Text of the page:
This post by By Kevin Johnson originally appeared on TalkingPointsMemo.
If the stars align, Congress could soon pass a much-needed overhaul of the Electoral Count Act (ECA), the 19th-century law governing presidential electoral-vote counting, whose ambiguities helped spawn chaos on January 6th. In pushing to reform the ECA, a bipartisan group of senators is acknowledging a dangerous new reality: that any ambiguity in election law, any hint of an opening, could be exploited in this perilous era for democracy.
The same reality threatens another arcane election procedure: certification of results at the state and local levels, a previously routine process now emerging as a stage for electoral defiance. As with the ECA, our current system is vulnerable to manipulation by partisans and extremists that could dangerously undermine election results, voter trust, and civic peace.
After votes are tabulated locally, state election laws designate an individual or board to confirm the totals add up and to certify victory for the winning candidate. A new Election Reformers Network (ERN) analysis finds that in most states, political parties play a major role in selecting the people responsible for certification. That role is now creating a significant risk of subversion.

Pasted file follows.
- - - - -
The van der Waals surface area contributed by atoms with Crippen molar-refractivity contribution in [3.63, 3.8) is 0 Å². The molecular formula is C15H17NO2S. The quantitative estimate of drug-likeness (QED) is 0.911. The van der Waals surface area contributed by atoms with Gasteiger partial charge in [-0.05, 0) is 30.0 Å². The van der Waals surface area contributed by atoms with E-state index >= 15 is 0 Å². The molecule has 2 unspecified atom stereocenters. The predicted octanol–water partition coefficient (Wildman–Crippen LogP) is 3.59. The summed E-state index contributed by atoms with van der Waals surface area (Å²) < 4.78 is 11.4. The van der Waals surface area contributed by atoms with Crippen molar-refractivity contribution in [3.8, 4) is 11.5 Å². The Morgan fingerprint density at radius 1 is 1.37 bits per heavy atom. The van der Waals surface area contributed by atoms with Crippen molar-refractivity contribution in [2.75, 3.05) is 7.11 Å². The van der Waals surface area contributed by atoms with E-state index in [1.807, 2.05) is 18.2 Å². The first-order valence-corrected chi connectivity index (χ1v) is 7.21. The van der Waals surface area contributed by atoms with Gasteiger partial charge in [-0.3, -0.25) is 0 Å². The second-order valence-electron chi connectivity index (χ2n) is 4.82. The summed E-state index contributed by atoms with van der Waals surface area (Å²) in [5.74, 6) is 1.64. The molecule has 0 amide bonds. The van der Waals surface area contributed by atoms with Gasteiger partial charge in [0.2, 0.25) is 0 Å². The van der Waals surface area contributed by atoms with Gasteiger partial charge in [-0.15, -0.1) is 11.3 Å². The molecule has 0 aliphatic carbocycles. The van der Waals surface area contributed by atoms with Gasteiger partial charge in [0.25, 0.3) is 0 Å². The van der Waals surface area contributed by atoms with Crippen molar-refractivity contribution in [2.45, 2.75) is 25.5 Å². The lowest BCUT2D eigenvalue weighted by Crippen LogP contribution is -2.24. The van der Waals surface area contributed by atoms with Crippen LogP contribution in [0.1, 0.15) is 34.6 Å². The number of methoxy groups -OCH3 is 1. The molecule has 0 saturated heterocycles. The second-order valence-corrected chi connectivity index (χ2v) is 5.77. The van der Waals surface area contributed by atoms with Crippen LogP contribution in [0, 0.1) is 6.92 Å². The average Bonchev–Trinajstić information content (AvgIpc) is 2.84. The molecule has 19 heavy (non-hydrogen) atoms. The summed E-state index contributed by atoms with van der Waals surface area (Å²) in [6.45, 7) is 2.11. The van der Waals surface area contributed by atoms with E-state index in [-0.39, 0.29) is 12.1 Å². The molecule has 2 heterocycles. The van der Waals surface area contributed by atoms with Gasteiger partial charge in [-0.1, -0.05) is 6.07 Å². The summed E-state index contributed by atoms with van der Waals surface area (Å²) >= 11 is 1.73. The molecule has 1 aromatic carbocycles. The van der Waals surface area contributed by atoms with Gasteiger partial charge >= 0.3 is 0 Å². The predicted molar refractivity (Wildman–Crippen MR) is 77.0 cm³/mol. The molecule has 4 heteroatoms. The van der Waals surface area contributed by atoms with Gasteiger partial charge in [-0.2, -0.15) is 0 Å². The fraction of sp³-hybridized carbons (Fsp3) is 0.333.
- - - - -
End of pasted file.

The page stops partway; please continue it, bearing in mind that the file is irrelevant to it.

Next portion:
At the state level, 39 states give partisan-controlled boards or partisan officials exclusive control over certification, and every state except for Hawaii involves party-nominated or partisan-elected or -appointed figures in some manner in the process. By contrast, a parallel ERN study finds that almost all of our peer democracies limit the role of political parties to observing the process and bringing challenges in court. The finalization of results in these democracies is handled by the same (usually nonpartisan) professionals who run the election itself.